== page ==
Some expected ramping-up in the legal battle over foie gras: On Monday, Crain’s Chicago Business reported that the Illinois Restaurant Association had amended its lawsuit against the city’s ordinance banning the service of foie gras. The group now claims the ordinance is unconstitutional (Daley’s basic complaint when the law was passed in August) in its attempts to regulate the sale of a national product on a local level. Then on Wednesday, a group including Farm Sanctuary, the U.S.Humane Society, Heartland Cafe, and Bistro Campagne, issued a press release announcing that they had “filed a petition to intervene” in the lawsuit, saying that the “baseless attacks on this humane law are just as tough to swallow as the cruel force-feeding of ducks and geese.” The original lawsuit is based on violation of the state’s constitution; the city is defending using the idea that it’s “allowed to pass laws that protect its ‘image and reputation'”; hence the opening, says the Restaurant Association, for a (U.S.) constitutional argument, since the city is still not addressing interference with “the free flow of goods between states.”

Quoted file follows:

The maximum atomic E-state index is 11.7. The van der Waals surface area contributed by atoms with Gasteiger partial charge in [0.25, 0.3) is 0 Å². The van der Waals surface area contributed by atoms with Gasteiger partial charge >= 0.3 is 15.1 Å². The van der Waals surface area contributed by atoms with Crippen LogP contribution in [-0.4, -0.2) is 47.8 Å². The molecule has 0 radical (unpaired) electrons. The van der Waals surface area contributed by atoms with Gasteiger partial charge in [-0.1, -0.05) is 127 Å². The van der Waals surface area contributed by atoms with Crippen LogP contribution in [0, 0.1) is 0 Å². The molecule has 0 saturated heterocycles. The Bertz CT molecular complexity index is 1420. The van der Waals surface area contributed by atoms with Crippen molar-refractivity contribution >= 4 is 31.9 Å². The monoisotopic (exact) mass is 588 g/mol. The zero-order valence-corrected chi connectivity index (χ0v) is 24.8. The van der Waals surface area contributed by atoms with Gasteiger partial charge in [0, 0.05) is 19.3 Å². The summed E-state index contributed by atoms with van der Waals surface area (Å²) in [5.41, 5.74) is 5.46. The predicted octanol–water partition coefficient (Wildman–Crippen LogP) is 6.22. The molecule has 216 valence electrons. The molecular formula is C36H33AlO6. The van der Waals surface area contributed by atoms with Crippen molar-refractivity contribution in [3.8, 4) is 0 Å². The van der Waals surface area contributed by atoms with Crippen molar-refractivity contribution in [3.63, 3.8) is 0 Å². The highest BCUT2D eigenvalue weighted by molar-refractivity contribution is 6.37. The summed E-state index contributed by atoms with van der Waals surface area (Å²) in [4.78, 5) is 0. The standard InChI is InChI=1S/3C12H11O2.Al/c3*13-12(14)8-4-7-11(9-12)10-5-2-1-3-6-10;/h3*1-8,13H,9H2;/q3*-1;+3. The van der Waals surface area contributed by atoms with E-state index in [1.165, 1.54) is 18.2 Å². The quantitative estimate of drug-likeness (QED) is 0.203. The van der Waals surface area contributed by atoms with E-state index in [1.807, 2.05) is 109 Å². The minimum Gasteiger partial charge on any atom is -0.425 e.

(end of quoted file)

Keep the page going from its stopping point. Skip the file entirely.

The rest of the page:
Maybe Chicago’s battle over fatty liver will end up in Washington?  I have an incorrect but unshakable mental image of all nine black-robes meditatively sawing away at delicate foie gras-based appetizers as part of the evidentiary proceedings, then feeling urpy and nauseous watching a hand-held documentary about gavage after.